Finds Black or African American Backgrounds Associated with Higher Mortality in Adults Under 50 & Older Adults
CAMBRIDGE, Mass., Sept. 10, 2020 /PRNewswire/ -- TriNetX, the global health research network that revolutionizes clinical research and enables discoveries through the generation of real-world evidence (RWE), found that younger (<50 years) and older adults with black or African American backgrounds compared to white individuals had higher mortality with COVID-19 in recent study of U.S. patients published in PLOS Medicine.
The paper, titled Comorbidities Associated with Mortality in 31,461 Patients with COVID-19 in the United States: A Federated Electronic Medical Record Analysis, was written by a team comprising authors from the Liverpool Center for Cardiovascular Science, University of Liverpool and Liverpool Heart & Chest Hospital in the United Kingdom, and TriNetX*.
The study used de-identified electronic medical records (EMR) data utilizing the TriNetX network and found being older, from a black or African American background, being male and having certain health conditions were associated with death with COVID-19. The study concluded other conditions associated with mortality with COVID-19 include myocardial infarction, congestive heart failure, dementia, chronic pulmonary disease, liver disease, renal disease, and metastatic solid tumors. There were, however, differences in which conditions were associated with death when the results were stratified by age group.
"Identifying factors associated with COVID-19 mortality could help with hypothesis-generating for clinical trials and identifying patients who may need to be targeted for early intervention or monitoring," said Professor Gregory Lip, Director of the Liverpool Center for Cardiovascular Science. He added, "More studies like this are needed to determine association between comorbidities and outcomes for patients with COVID-19."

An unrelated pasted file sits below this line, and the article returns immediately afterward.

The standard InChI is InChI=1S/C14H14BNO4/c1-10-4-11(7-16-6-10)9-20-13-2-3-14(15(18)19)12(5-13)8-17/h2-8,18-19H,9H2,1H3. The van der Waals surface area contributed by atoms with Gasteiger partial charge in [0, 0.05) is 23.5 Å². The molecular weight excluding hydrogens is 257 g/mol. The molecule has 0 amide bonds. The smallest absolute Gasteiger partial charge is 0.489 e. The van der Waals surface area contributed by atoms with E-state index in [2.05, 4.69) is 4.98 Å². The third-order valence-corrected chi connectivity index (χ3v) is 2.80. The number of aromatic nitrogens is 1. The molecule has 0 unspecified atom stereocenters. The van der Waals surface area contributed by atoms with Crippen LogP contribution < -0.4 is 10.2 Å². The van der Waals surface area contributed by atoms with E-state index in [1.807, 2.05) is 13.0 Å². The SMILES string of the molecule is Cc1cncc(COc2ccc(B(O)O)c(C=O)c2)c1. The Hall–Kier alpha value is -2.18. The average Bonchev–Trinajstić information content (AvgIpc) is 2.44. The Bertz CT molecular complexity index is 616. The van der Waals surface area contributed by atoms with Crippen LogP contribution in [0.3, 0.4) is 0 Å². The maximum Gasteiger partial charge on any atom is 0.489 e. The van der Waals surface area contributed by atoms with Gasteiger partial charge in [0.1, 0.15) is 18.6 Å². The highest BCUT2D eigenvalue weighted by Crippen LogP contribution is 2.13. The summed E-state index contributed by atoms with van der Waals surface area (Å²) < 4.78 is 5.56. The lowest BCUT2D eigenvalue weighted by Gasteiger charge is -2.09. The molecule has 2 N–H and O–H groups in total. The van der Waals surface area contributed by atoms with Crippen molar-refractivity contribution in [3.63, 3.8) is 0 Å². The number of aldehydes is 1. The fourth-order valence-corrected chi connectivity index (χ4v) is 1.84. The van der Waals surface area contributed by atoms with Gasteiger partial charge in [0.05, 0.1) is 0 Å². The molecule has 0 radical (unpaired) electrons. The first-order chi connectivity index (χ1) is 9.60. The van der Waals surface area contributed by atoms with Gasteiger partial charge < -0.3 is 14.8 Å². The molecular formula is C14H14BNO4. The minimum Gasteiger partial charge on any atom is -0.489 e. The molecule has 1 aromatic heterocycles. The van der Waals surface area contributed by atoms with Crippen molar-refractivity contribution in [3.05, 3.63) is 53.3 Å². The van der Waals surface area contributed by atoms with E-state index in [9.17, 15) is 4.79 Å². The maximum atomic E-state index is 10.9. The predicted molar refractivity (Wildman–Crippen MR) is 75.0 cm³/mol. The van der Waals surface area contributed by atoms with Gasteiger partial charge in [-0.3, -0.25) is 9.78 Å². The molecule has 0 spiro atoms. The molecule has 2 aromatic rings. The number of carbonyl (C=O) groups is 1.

The study used a retrospective cohort of patients with COVID-19 admitted to 24 healthcare organizations in the U.S. between January 20, 2020 and May 26, 2020. The article is currently available for download on the PLOS Medicine website at http://bit.ly/plosmed.
"Continuing to collect and study real-world COVID-19 data is critical to gaining a better understanding of the virus; leading to effective understanding, treatments and a preventative vaccine," said Paula Underhill, Director of Global Clinical Engagement at TriNetX. "The collaboration between the University of Liverpool & Liverpool Heart & Chest Hospital and TriNetX was hugely beneficial in determining results from this study; highlighting how successful cooperative working, ultimately supports us defeating this disease."
TriNetX continues to work closely with healthcare organizations, pharmaceutical companies, and non-governmental organizations to provide COVID-19 data and to accelerate collaboration among the community for monitoring, surveillance, research, and clinical trial opportunities.
TriNetX is the global health research network that connects the world of drug discovery and development from pharmaceutical company to study site, and investigator to patient by sharing real-world data to make clinical and observational research easier and more efficient. TriNetX combines real time access to longitudinal clinical data with state-of-the-art analytics to optimize protocol design and feasibility, site selection, patient recruitment, and enable discoveries through the generation of real-world evidence. The TriNetX platform is HIPAA and GDPR compliant. For more information, visit TriNetX at www.trinetx.com or follow @TriNetX on Twitter.
Dr Stephanie L. Harrison, Dr Deirdre A. Lane and Professor Gregory Lip, Liverpool Centre for Cardiovascular Science, University of Liverpool and Liverpool Heart & Chest Hospital, Liverpool, United Kingdom
Elnara Fazio-Eynullayeva and Paula Underhill, TriNetX, Cambridge, MA, United States
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